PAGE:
Congresswoman Lucille Roybal-Allar, member of the Congressional Hispanic Caucus, hailed the Attorney General’s testimony as “long awaited bluntness” and said that if states like Florida, Arizona, New Mexico and Pennsylvania continue demanding their voters prove who they were before voting, it was now a matter of blatant discrimination –certainly nothing any legislature or governor wished to be accused of. 

    As usual, Duh Progressive’s crack reporters were on the scene to take responses from the Hispanic Caucus’ members.  “For years the (Senate) Judiciary Committee has been horsing around, and so has the (Obama) administration on this ‘voter ID’ issue,” said Rep. Roybal-Allard (D-CA).   “But now the administration has made it clear: voter suppression by this petty old matter of, oh, ‘who are you-thing’ is being laid to rest and will no longer be tolerated by the federal government.”

 

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    Florida Governor Rick Scott reacted to Holder’s statements Wednesday, saying, “Up till now I thought the issue of purging our lists of ineligible voters was a matter of election integirty; of securing honesty in a democratic system. …But when told we were racist by denying people of certain backgrounds to prove who they were at the (voting) booths…well, what can I say..?   On behalf of all Floridians, I’m sorry.  I didn’t know we were acting so insensitively.”

     Laurie Burgess, PhD, Associate Chair of Anthropology at the Smithsonian Institute in Washington D.C., agrees with the Attorney General’s reasoning, pointing to historical evidence that written proof for one’s identity was a phenomenon mainly contained to Europe and some of North Africa.   Heading to the bowels of the Smithsonian Institute Wednesday, Dr. Burgess unveiled an ancient and rare 54-pound rock slab with a face and writing on it.  Burgess said it was a 40,000-year-old “voters license,” recovered from ancient caves in Chauvet, France in 1979.   “See, this is proof,” said Dr. Burgess to Duh Progressive Wednesday.  “This is proof that Caucasians valued voter identification long before it became ‘normal’…by Western standards, anyway.”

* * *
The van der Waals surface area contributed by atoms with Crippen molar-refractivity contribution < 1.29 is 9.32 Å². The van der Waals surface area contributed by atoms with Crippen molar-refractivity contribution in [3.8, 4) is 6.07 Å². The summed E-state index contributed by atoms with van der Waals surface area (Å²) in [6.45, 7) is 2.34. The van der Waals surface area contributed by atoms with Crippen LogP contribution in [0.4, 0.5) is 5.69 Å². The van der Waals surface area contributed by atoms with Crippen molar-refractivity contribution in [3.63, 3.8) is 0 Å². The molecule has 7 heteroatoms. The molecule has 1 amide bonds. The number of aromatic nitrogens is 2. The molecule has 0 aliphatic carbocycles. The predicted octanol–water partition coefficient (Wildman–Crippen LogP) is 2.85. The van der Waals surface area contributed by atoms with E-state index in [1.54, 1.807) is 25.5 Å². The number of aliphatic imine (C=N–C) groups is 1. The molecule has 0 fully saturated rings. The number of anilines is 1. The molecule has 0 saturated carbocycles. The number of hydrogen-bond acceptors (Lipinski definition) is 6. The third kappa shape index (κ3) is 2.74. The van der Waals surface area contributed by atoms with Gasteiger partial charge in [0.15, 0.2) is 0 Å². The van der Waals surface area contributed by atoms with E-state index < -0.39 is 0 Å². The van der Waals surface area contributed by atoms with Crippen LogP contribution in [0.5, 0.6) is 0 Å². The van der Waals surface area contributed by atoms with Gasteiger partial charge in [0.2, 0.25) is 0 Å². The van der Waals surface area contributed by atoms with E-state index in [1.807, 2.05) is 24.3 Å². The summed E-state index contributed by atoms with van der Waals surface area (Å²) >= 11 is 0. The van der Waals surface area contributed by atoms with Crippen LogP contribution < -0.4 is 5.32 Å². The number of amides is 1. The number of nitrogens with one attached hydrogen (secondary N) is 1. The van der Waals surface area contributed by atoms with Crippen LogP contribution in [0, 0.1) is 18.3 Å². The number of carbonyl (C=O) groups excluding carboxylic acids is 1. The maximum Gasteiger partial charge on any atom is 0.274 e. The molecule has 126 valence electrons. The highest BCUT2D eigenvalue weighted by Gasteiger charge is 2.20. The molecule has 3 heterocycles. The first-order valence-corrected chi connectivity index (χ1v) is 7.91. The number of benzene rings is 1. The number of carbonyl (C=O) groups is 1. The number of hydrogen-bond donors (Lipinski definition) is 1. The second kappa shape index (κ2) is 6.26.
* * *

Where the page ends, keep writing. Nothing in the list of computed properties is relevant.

According to Burgess, ancient Europeans used to carry such heaving slabs with them when they went to do anything necessitating “identity verification,” such as trusting others to insure the safety of their prized possession of rocks (ancient bank accounts), or to join a convoy traveling along dangerous roads (latter-day mass tansit systems, such as airlines), and cross borders into other tribes (immigration) to prove who they were, where they were from, and provide “invasive information,” according to Dr. Burgess, on where they planned to live and do once in the other tribes’ territory.

    “There’s no doubt about it,” said Burgess Wednesday, “Europeans were as adamant on discriminating against people by demanding they prove ‘who they actually were’ then as they are now.  If we have only one thing to learn from this ancient and horrid slab, it is that no one should be questioned on who they really are under any circumstance.”

     Added Burgess, “As heavy as these rocks people had to carry with them thousands of years ago were, so is equally heavy the burden of people today who are of cultures that never had to identify themselves officially; where they could just go and do anything under any identity they wanted, yet are forced to do so.”

     “ …Who are we from day-to-day, anyway..?” added Burgess, “Today I may be Doctor Laurie Burgess, but tomorrow I may feel like Tiger Woods…while in a voting booth.  I’m just happy we’re living in an age where proving who you are to authorities is no longer necessary.  ‘Tis a truly great age, indeed.”